FLORENCE, Ore. - Like a scene from a B-grade horror film for beachcombers in Florence, the squids made their silent invasion of the Oregon Coast on Tuesday morning.
They're called 'Red Devils' or 'Red Rockets' because they often jump out of the water but the common name is Humboldt squid.
Squid carcasses have dotted the sand at Heceta Beach, most of them 2 to 4 feet long
"You can see them, all the little spots all the way down there," said visitor Randy Winders, pointing south on the beach down towards Driftwood Shores.
Winders and other visitors were taken by surprise.
"It's crazy," Winders said. "I've never seen anything like it. You'll see a dead crab once in a while but nothing like this."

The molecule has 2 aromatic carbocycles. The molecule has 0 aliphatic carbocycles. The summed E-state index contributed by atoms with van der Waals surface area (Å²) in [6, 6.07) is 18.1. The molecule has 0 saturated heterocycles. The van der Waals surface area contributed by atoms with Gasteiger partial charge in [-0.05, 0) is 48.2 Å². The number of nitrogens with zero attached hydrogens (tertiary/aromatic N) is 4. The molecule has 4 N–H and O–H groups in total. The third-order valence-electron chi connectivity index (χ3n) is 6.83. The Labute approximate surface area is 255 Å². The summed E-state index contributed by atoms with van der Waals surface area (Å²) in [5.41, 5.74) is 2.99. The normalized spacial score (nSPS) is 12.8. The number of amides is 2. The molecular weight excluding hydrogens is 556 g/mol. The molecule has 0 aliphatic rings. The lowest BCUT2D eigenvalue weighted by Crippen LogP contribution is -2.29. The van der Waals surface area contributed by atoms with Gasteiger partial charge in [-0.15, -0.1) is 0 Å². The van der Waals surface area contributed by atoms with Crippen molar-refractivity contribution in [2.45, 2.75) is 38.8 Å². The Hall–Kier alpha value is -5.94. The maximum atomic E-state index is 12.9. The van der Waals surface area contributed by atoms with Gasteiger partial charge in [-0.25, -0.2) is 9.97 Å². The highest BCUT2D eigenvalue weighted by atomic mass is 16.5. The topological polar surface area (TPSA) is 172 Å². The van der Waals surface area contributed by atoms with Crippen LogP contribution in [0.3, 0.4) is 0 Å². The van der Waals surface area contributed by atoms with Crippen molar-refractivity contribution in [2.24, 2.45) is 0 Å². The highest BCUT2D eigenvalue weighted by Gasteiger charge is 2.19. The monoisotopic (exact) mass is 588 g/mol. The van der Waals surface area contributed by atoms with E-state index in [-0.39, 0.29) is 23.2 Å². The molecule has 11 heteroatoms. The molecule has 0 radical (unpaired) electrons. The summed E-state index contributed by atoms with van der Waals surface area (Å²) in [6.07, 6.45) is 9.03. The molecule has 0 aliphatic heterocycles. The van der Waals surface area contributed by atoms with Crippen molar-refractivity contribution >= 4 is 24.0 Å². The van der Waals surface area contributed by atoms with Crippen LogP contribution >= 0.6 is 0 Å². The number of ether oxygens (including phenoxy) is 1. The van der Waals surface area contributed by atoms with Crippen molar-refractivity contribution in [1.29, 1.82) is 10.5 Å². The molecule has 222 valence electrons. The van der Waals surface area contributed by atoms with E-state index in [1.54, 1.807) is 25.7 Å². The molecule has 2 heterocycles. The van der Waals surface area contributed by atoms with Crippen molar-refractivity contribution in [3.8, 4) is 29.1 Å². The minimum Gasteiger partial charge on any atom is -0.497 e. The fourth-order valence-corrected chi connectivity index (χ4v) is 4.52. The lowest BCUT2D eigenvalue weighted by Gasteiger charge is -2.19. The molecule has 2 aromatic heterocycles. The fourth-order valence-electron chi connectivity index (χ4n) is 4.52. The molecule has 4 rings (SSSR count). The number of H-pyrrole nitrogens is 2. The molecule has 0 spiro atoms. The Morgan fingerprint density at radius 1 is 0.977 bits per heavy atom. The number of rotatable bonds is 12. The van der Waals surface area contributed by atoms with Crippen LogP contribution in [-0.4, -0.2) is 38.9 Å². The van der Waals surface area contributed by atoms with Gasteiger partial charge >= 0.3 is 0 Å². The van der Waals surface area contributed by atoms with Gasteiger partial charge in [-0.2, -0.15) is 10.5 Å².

Scientists for the Oregon Department of Fish and Wildlife said the home base for the Humboldt squid is actually the Pacific Ocean off the coast of Mexico, but for the past few years they've been moving up north.
"Ah, good question," said Brandon Ford, marine resource specialist with ODFW. "It could be El Nino; it could be global warming."
For Gina Castro-Brandt's anatomy students from Siuslaw High School, it turned into an exciting day.
With permission from a state biologist, the kids were able to dissect one of the squid visitors.
"This one is probably still partially alive," Castro-Brandt pointed out in a teaching moment, "because you can see the ink sacks bursting right here, with the change."
All in all, it's a squid visit the folks on the central coast will remember for a long time.
Brandon Ford of ODFW tells us the Humboldt Squid usually die after breeding and wash up on the beach, which is likely what happened this time in Florence.
He said a lot of tuna and salmon fishing crews often run into the squid. In Mexico, the squid are called Diablo Rojos.
Listen to Brandon Ford talk about the Red Rocket squid: